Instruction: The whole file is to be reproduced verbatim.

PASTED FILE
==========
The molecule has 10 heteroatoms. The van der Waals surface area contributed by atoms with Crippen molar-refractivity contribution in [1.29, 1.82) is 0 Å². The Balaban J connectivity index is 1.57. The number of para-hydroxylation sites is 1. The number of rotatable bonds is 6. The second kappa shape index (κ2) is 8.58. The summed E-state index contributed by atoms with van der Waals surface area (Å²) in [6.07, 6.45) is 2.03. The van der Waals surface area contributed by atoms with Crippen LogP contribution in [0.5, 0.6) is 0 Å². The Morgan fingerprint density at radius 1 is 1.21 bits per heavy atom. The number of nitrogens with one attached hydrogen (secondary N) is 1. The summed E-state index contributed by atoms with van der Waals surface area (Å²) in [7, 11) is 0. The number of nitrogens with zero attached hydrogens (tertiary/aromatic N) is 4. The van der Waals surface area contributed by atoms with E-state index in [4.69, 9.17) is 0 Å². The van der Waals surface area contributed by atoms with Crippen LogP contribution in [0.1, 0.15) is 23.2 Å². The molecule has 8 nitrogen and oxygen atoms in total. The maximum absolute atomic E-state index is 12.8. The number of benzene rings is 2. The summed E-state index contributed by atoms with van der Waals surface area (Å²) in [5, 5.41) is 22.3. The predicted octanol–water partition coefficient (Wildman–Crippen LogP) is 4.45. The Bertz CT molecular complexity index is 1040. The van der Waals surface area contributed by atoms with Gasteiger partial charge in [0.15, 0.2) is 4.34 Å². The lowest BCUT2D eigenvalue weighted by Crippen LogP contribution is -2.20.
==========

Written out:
The molecule has 10 heteroatoms. The van der Waals surface area contributed by atoms with Crippen molar-refractivity contribution in [1.29, 1.82) is 0 Å². The Balaban J connectivity index is 1.57. The number of para-hydroxylation sites is 1. The number of rotatable bonds is 6. The second kappa shape index (κ2) is 8.58. The summed E-state index contributed by atoms with van der Waals surface area (Å²) in [6.07, 6.45) is 2.03. The van der Waals surface area contributed by atoms with Crippen LogP contribution in [0.5, 0.6) is 0 Å². The Morgan fingerprint density at radius 1 is 1.21 bits per heavy atom. The number of nitrogens with one attached hydrogen (secondary N) is 1. The summed E-state index contributed by atoms with van der Waals surface area (Å²) in [7, 11) is 0. The number of nitrogens with zero attached hydrogens (tertiary/aromatic N) is 4. The van der Waals surface area contributed by atoms with E-state index in [4.69, 9.17) is 0 Å². The van der Waals surface area contributed by atoms with Crippen LogP contribution in [0.1, 0.15) is 23.2 Å². The molecule has 8 nitrogen and oxygen atoms in total. The maximum absolute atomic E-state index is 12.8. The number of benzene rings is 2. The summed E-state index contributed by atoms with van der Waals surface area (Å²) in [5, 5.41) is 22.3. The predicted octanol–water partition coefficient (Wildman–Crippen LogP) is 4.45. The Bertz CT molecular complexity index is 1040. The van der Waals surface area contributed by atoms with Gasteiger partial charge in [0.15, 0.2) is 4.34 Å². The lowest BCUT2D eigenvalue weighted by Crippen LogP contribution is -2.20.